Toronto Star Runs Guest Column by AODA Alliance Chair David Lepofsky Reflecting on Toronto 2015 Pan/ParaPan American Games’ Accessibility Issues

Sign Up for AODA Alliance Updates by writing:

Learn more at:
United for a Barrier-Free Ontario

August 20, 2015


The August 20, 2015 Toronto Star includes a new guest column by AODA Alliance Chair David Lepofsky, set out below. This column reflects back on accessibility issues surrounding the Toronto 2015 Pan/ParaPan American Games. The article offers a balanced perspective, addressing both accessibility accomplishments and shortcomings surrounding the Games.

The AODA Alliance spent a great deal of effort over the past two years advocating to the Wynne Government and the Toronto 2015 Organizing Committee, in an attempt to avoid the kinds of accessibility issues that this article summarizes. This is part of our greater long term strategy of trying to get the Government to use any lever of power and every opportunity to advance the cause of leading Ontario to full accessibility for people with disabilities by 2025. Below we also set out key links to our past Updates that tell that story.

We encourage you to circulate this guest column widely to friends and family, via email, social media like Twitter and Facebook, or if necessary, even by carrier pigeon. Send it to your member of the Ontario Legislature, and to your local media. We express our thanks to the Toronto Star for including this guest column.

Send your feedback to us at

To sign up for, or unsubscribe from AODA Alliance e-mail updates, write to:

Please pass on our email Updates to your family and friends.

Why not subscribe to the AODA Alliance’s YouTube channel, so you can get immediate alerts when we post new videos on our accessibility campaign.

Please “like” our Facebook page and share our updates.

Follow us on Twitter. Get others to follow us. And please re-tweet our tweets!!

Learn all about our campaign for a fully accessible Ontario by visiting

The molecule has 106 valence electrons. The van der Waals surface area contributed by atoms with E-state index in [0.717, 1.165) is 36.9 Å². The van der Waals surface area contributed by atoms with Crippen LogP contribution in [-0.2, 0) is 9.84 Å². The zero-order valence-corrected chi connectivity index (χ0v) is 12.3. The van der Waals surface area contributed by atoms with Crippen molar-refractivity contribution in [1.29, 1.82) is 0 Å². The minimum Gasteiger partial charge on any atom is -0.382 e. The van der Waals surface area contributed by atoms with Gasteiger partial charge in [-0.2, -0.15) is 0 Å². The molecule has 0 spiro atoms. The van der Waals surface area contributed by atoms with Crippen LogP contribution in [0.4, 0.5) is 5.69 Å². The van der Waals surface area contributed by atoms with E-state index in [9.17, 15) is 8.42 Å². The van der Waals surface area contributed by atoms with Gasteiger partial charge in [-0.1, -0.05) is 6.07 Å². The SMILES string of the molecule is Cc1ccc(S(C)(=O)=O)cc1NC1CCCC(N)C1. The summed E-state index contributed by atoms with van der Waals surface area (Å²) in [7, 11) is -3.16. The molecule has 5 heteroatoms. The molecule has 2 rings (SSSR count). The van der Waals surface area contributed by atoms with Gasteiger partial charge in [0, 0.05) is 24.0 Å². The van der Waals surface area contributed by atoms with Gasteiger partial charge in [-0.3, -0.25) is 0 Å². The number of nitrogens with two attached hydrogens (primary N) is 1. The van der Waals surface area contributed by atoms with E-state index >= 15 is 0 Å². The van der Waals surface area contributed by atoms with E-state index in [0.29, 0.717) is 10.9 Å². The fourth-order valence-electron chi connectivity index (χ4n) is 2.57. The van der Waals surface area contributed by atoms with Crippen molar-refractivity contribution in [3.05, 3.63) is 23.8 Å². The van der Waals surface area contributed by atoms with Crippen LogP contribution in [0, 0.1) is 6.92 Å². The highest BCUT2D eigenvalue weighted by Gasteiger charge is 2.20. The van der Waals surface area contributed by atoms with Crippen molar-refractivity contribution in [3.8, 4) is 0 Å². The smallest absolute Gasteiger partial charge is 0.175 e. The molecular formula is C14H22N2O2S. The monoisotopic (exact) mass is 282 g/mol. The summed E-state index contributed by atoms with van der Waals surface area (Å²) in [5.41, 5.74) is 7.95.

The Toronto Star August 20, 2015

Originally posted at


Toronto must do better for people with disabilities

As talk of a Toronto Olympic bid heats up, we must ensure we don’t repeat the shortcomings on accessibility for people with disabilities surrounding the Pan Am and Parapan Am Games.

The Parapan Am Games showed amazing ways that athletes with disabilities play sports that others think impossible. They showed how people with disabilities can participate fully in school, work and play if given a chance.

The Wynne government deserves credit for some real accessibility innovations. It acted on our proposal to provide audio description at some Games events, so blind people like me could follow the action. CBC is said to have given more coverage to the Parapan Games than in the past. Volunteers were warm, welcoming and eager to assist. A great but temporary service (one the government has not committed to continue) let people with disabilities book para-transit rides across municipal borders, without the usual multi-jurisdictional headaches.

Yet several avoidable barriers show that the government’s boasts about the Pan Am Games’ accessibility were over-inflated. Blind computer users like me faced obvious accessibility problems using the Toronto 2015 website and iPhone app. I couldn’t buy tickets using either. Until blasted in the media, the app’s link to the Games’ accessibility features was ironically inaccessible.

No braille room numbers on the athletes’ village guest rooms? U.S. hotels typically have braille signage.

They handed out print programs but offered none in braille at the opening ceremonies for the Parapan Am Games. Goal ball is a sport for blind players. Ironically, there was no braille on public bathroom doors in the stadium where it was played. Spectators could get the rules only in print, not braille.

Properly designed websites are easy for me to use. It was hard to navigate CBC’s website to find Parapan Am broadcasts. It was even worse using an iPhone.

There were bigger failures. An international para-sport official said that before the Beijing and Sochi Paralympics, those governments worked hard to make their communities – not just the stadiums – more accessible. We spent two years urging our government to do this as well.